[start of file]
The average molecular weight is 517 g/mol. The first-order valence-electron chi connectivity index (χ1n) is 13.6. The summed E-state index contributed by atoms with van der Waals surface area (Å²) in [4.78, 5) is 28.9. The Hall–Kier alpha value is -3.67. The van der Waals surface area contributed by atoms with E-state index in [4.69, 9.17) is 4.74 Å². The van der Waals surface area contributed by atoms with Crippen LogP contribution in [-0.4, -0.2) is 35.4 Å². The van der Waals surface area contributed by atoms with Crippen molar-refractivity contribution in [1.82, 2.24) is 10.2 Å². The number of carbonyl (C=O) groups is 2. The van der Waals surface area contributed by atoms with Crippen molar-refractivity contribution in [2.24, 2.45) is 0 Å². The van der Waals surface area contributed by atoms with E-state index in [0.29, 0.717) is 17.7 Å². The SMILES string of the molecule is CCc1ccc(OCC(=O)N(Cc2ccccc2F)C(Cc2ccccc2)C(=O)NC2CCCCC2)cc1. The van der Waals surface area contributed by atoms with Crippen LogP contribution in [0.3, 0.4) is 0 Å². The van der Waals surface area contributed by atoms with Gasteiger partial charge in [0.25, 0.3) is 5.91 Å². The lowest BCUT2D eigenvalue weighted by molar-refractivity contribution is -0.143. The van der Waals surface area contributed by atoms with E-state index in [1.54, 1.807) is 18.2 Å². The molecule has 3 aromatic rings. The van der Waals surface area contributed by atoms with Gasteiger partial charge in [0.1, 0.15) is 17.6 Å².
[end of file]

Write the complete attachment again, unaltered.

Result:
The average molecular weight is 517 g/mol. The first-order valence-electron chi connectivity index (χ1n) is 13.6. The summed E-state index contributed by atoms with van der Waals surface area (Å²) in [4.78, 5) is 28.9. The Hall–Kier alpha value is -3.67. The van der Waals surface area contributed by atoms with E-state index in [4.69, 9.17) is 4.74 Å². The van der Waals surface area contributed by atoms with Crippen LogP contribution in [-0.4, -0.2) is 35.4 Å². The van der Waals surface area contributed by atoms with Crippen molar-refractivity contribution in [1.82, 2.24) is 10.2 Å². The number of carbonyl (C=O) groups is 2. The van der Waals surface area contributed by atoms with Crippen molar-refractivity contribution in [2.24, 2.45) is 0 Å². The van der Waals surface area contributed by atoms with E-state index in [0.29, 0.717) is 17.7 Å². The SMILES string of the molecule is CCc1ccc(OCC(=O)N(Cc2ccccc2F)C(Cc2ccccc2)C(=O)NC2CCCCC2)cc1. The van der Waals surface area contributed by atoms with Crippen LogP contribution in [0.3, 0.4) is 0 Å². The van der Waals surface area contributed by atoms with Gasteiger partial charge in [0.25, 0.3) is 5.91 Å². The lowest BCUT2D eigenvalue weighted by molar-refractivity contribution is -0.143. The van der Waals surface area contributed by atoms with E-state index in [1.54, 1.807) is 18.2 Å². The molecule has 3 aromatic rings. The van der Waals surface area contributed by atoms with Gasteiger partial charge in [0.1, 0.15) is 17.6 Å².